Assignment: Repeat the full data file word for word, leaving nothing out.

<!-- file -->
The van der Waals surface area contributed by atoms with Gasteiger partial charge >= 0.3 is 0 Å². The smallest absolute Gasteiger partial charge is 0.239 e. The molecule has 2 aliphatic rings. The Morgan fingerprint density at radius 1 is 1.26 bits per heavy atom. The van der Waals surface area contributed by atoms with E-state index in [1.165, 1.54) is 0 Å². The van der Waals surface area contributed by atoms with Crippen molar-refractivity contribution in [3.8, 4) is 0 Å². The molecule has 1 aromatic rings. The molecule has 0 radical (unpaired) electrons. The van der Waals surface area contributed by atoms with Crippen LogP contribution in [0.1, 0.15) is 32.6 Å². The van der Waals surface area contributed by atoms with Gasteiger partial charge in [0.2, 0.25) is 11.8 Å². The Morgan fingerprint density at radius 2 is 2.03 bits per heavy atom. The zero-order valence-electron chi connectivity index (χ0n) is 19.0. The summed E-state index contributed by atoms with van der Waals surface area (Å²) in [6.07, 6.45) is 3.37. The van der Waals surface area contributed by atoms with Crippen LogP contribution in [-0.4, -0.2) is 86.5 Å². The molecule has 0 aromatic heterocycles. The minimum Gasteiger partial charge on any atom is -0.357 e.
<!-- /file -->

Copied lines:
The van der Waals surface area contributed by atoms with Gasteiger partial charge >= 0.3 is 0 Å². The smallest absolute Gasteiger partial charge is 0.239 e. The molecule has 2 aliphatic rings. The Morgan fingerprint density at radius 1 is 1.26 bits per heavy atom. The van der Waals surface area contributed by atoms with E-state index in [1.165, 1.54) is 0 Å². The van der Waals surface area contributed by atoms with Crippen molar-refractivity contribution in [3.8, 4) is 0 Å². The molecule has 1 aromatic rings. The molecule has 0 radical (unpaired) electrons. The van der Waals surface area contributed by atoms with Crippen LogP contribution in [0.1, 0.15) is 32.6 Å². The van der Waals surface area contributed by atoms with Gasteiger partial charge in [0.2, 0.25) is 11.8 Å². The Morgan fingerprint density at radius 2 is 2.03 bits per heavy atom. The zero-order valence-electron chi connectivity index (χ0n) is 19.0. The summed E-state index contributed by atoms with van der Waals surface area (Å²) in [6.07, 6.45) is 3.37. The van der Waals surface area contributed by atoms with Crippen LogP contribution in [-0.4, -0.2) is 86.5 Å². The molecule has 0 aromatic heterocycles. The minimum Gasteiger partial charge on any atom is -0.357 e.